A team of scientists has developed new nanomapping technology that could transform the way disease-causing genetic mutations are diagnosed and discovered.
Described in a study that included NYU Professor Bud Mishra and published in the journal Nature Communications, this novel approach uses high-speed atomic force microscopy (AFM) combined with a CRISPR-based chemical barcoding technique to map DNA, complementing DNA sequencing while processing large sections of the genome at a much faster rate.
The work was led by Virginia Commonwealth University physicist Jason Reed.
The human genome is made up of billions of DNA base pairs. Unraveled, it stretches to a length of nearly six feet long. When cells divide, they must make a copy of their DNA for the new cell. However, sometimes various sections of the DNA are copied incorrectly or pasted together at the wrong location, leading to genetic mutations that cause diseases such as cancer.
DNA sequencing is so precise that it can analyze individual base pairs of DNA. But in order to analyze large sections of the genome to find genetic mutations, technicians must determine millions of tiny sequences and then piece them together with computer software. In contrast, biomedical imaging techniques such as fluorescence in situ hybridization (FISH) can only analyze DNA at a resolution of several hundred thousand base pairs.
Reed’s new high-speed AFM method can map DNA to a resolution of tens of base pairs while creating images up to a million base pairs in size. And it does it using a fraction of the amount of specimen required for DNA sequencing.
“DNA sequencing is a powerful tool, but it is still quite expensive and has several technological and functional limitations that make it difficult to map large areas of the genome efficiently and accurately,” says Reed. “Our approach bridges the gap between DNA sequencing and other physical mapping techniques that lack resolution. It can be used as a stand-alone method or it can complement DNA sequencing by reducing complexity and error when piecing together the small bits of genome analyzed during the sequencing process.”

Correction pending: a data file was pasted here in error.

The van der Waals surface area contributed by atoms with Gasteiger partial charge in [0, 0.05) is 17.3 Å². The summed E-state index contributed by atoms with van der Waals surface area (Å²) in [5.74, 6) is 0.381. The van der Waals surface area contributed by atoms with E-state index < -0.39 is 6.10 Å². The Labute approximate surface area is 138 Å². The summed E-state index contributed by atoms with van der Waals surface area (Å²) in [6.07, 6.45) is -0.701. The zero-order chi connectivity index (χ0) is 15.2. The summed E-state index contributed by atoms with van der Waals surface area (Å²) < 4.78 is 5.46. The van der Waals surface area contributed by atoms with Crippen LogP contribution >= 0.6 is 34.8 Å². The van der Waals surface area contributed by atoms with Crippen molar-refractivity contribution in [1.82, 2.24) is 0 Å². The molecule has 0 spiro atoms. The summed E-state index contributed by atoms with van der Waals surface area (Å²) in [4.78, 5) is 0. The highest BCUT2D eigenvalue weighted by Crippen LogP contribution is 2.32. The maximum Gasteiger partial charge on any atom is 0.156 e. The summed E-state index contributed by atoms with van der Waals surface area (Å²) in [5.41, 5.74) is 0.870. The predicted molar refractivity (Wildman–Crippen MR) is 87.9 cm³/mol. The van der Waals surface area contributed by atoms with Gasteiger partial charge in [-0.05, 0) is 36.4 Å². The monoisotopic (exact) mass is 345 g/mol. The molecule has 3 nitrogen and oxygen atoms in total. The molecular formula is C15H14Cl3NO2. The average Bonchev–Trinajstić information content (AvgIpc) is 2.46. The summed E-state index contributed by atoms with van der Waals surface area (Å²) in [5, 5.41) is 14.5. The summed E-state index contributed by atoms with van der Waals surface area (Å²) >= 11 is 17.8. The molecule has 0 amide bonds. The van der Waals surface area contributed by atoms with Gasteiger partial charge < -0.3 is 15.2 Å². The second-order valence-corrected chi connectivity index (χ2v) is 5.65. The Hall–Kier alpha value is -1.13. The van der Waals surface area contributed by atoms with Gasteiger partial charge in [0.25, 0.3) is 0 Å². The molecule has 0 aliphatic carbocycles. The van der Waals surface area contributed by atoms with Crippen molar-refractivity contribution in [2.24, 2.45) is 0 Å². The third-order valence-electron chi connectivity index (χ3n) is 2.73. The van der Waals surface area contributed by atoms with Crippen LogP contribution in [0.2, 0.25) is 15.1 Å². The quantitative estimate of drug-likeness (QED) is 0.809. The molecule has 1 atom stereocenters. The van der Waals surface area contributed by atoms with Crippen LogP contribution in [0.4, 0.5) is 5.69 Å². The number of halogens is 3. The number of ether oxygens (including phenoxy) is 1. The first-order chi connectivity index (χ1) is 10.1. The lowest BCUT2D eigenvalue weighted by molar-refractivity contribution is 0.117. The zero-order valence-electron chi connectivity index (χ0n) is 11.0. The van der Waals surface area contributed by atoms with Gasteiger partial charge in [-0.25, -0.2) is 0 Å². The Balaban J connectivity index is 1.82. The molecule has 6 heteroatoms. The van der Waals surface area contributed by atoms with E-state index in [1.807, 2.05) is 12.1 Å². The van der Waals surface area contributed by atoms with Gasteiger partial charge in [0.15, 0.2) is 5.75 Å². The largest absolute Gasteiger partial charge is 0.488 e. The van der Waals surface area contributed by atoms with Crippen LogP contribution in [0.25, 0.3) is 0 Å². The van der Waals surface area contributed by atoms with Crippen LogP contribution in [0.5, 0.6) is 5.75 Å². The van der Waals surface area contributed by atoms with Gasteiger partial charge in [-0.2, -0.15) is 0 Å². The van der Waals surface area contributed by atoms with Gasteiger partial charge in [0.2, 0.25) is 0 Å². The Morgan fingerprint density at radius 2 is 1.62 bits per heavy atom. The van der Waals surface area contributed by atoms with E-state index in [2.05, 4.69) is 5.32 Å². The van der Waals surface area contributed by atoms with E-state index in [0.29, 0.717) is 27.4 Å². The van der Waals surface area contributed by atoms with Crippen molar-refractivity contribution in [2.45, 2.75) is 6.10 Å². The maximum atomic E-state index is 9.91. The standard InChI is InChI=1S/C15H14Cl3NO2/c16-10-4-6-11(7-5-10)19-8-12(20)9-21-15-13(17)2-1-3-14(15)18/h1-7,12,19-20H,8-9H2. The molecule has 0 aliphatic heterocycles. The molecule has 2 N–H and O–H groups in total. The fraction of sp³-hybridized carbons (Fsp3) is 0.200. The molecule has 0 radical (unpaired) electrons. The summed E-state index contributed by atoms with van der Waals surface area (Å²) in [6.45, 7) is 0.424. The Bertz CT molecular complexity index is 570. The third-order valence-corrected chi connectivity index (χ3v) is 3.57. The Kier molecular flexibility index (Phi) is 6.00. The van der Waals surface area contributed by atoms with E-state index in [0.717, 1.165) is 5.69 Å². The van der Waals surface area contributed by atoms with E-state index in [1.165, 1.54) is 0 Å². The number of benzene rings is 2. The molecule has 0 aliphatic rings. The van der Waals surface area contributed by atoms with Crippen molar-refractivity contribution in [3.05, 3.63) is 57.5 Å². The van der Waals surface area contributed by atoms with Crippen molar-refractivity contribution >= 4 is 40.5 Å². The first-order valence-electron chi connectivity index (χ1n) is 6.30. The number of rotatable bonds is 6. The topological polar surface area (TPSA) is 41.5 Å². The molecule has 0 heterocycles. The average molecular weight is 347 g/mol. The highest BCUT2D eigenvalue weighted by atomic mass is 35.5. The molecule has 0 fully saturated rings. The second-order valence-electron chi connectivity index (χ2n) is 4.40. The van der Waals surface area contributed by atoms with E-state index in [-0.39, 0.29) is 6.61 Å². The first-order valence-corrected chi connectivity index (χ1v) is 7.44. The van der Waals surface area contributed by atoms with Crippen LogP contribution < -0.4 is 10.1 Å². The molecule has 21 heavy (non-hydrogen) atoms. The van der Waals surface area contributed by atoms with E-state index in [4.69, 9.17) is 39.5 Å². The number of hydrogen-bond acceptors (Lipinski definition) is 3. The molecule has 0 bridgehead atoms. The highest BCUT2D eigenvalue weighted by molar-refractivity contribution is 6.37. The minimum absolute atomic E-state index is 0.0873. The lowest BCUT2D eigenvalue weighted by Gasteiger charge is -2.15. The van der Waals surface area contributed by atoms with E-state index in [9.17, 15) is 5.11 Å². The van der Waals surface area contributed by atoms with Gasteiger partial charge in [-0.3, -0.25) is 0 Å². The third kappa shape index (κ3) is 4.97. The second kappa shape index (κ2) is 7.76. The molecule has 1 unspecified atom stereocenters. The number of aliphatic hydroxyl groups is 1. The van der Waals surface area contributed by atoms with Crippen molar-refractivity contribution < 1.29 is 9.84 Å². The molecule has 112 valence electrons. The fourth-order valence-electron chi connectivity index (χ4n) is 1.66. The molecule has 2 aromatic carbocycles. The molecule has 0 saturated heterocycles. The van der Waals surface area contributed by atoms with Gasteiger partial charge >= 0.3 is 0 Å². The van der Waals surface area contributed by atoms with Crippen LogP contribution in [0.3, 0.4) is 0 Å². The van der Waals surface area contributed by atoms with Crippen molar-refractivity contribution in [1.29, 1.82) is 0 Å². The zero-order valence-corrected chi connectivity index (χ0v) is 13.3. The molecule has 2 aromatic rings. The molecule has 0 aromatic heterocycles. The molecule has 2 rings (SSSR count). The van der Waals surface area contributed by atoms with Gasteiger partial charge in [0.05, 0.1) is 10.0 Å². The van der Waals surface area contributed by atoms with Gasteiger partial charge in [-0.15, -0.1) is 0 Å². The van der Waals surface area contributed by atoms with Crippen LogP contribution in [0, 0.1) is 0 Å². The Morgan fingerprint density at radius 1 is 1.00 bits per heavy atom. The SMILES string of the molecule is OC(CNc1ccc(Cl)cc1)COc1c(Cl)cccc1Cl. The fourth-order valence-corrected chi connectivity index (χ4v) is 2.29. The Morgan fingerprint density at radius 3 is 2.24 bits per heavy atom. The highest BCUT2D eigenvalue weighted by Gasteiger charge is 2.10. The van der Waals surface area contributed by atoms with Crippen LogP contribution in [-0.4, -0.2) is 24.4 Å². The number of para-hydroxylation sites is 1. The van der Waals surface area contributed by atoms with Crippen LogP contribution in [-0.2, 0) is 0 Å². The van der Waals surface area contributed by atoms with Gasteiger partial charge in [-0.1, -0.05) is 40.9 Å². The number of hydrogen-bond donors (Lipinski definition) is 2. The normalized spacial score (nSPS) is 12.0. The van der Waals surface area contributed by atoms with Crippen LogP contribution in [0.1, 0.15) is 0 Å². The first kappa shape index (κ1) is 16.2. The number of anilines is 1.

“The new technology makes it feasible to combine it with next generation sequencing technology to correct the human draft genomes and, more broadly, enhance the efficiency while lowering the cost of this process,” explains Mishra, a professor at NYU’s Courant Institute of Mathematical Sciences.
A co-inventor of optical mapping, a genomic technique for large-scale projects, Mishra adds that “nano-mapping seems to be at a Goldilocks tipping point: not too slow, not too short, not too buggy, not too expensive, and not too computationally intensive. We plan to work further with Reed and others to exploit these features of nano-mapping to make it widely applicable.”
In order to actually identify genetic mutations in DNA, the researchers had to develop a way to place markers or labels on the surface of the DNA molecules so they could recognize patterns and irregularities. A chemical barcoding solution was developed using a form of CRISPR technology.
CRISPR has made a lot of headlines recently in regard to gene editing. CRISPR is an enzyme that scientists have been able to “program” using targeting RNA in order to cut DNA at precise locations that the cell then repairs on its own. Reed’s team altered the chemical reaction conditions of the CRISPR enzyme so that it only sticks to the DNA and does not actually cut it.
“Because the CRISPR enzyme is a protein that’s physically bigger than the DNA molecule, it’s perfect for this barcoding application,” says Reed. “We were amazed to discover this method is nearly 90 percent efficient at bonding to the DNA molecules. And because it’s easy to see the CRISPR proteins, you can spot genetic mutations among the patterns in DNA.”
To demonstrate the technique’s effectiveness, the researchers mapped genetic translocations present in lymph node biopsies of lymphoma patients. Translocations occur when one section of the DNA gets copied and pasted to the wrong place in the genome. They are especially prevalent in blood cancers such as lymphoma but occur in other cancers as well.
While there are many potential uses for this technology, Reed and his team are focusing on medical applications. They are currently developing software based on existing algorithms that can analyze patterns in sections of DNA up to and over a million base pairs in size. Once completed, it would not be hard to imagine this shoe-box-sized instrument in pathology labs assisting in the diagnosis and treatment of diseases linked to genetic mutations.
This study was supported by National Institutes of Health grants R01GM094388 and R01CA185189, the National Cancer Institute (5U54CA193313-03), and, in part, by VCU Massey Cancer Center’s National Cancer Institute Support Grant P30CA016059.